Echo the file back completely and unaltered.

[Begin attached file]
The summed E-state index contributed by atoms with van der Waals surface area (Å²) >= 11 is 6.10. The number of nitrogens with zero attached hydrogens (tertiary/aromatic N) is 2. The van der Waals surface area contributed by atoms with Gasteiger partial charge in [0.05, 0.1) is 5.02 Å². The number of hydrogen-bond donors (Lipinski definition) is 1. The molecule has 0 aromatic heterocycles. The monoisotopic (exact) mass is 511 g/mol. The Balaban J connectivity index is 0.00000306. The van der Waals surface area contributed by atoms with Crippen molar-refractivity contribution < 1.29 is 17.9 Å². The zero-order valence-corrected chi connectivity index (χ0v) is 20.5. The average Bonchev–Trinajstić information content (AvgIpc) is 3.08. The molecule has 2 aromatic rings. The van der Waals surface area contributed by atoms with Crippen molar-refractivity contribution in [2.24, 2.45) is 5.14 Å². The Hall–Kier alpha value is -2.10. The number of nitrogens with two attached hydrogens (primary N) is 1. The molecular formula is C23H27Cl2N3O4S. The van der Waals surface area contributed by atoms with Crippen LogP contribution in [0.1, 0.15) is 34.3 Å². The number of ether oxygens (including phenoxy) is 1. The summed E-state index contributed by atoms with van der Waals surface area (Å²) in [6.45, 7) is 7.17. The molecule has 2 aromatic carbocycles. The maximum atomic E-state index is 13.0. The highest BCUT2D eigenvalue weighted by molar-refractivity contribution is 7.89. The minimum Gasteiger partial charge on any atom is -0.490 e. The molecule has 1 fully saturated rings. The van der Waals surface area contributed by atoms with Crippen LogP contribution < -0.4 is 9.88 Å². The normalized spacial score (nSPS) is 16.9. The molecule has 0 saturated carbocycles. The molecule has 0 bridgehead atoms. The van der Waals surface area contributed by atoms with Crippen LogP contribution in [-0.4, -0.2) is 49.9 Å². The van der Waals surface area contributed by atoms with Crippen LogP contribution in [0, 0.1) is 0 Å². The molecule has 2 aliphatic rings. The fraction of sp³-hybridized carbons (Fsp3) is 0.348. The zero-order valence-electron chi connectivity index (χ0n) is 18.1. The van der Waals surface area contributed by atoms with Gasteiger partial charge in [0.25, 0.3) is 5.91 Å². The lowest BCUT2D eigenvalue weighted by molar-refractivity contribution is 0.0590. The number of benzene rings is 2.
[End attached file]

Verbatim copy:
The summed E-state index contributed by atoms with van der Waals surface area (Å²) >= 11 is 6.10. The number of nitrogens with zero attached hydrogens (tertiary/aromatic N) is 2. The van der Waals surface area contributed by atoms with Gasteiger partial charge in [0.05, 0.1) is 5.02 Å². The number of hydrogen-bond donors (Lipinski definition) is 1. The molecule has 0 aromatic heterocycles. The monoisotopic (exact) mass is 511 g/mol. The Balaban J connectivity index is 0.00000306. The van der Waals surface area contributed by atoms with Crippen molar-refractivity contribution < 1.29 is 17.9 Å². The zero-order valence-corrected chi connectivity index (χ0v) is 20.5. The average Bonchev–Trinajstić information content (AvgIpc) is 3.08. The molecule has 2 aromatic rings. The van der Waals surface area contributed by atoms with Crippen molar-refractivity contribution in [2.24, 2.45) is 5.14 Å². The Hall–Kier alpha value is -2.10. The number of nitrogens with two attached hydrogens (primary N) is 1. The molecular formula is C23H27Cl2N3O4S. The van der Waals surface area contributed by atoms with Crippen LogP contribution in [0.1, 0.15) is 34.3 Å². The number of ether oxygens (including phenoxy) is 1. The summed E-state index contributed by atoms with van der Waals surface area (Å²) in [6.45, 7) is 7.17. The molecule has 2 aromatic carbocycles. The maximum atomic E-state index is 13.0. The highest BCUT2D eigenvalue weighted by molar-refractivity contribution is 7.89. The minimum Gasteiger partial charge on any atom is -0.490 e. The molecule has 1 fully saturated rings. The van der Waals surface area contributed by atoms with Crippen LogP contribution < -0.4 is 9.88 Å². The normalized spacial score (nSPS) is 16.9. The molecule has 0 saturated carbocycles. The molecule has 0 bridgehead atoms. The van der Waals surface area contributed by atoms with Crippen LogP contribution in [-0.4, -0.2) is 49.9 Å². The van der Waals surface area contributed by atoms with Crippen LogP contribution in [0, 0.1) is 0 Å². The molecule has 2 aliphatic rings. The fraction of sp³-hybridized carbons (Fsp3) is 0.348. The zero-order valence-electron chi connectivity index (χ0n) is 18.1. The van der Waals surface area contributed by atoms with Gasteiger partial charge in [0.25, 0.3) is 5.91 Å². The lowest BCUT2D eigenvalue weighted by molar-refractivity contribution is 0.0590. The number of benzene rings is 2.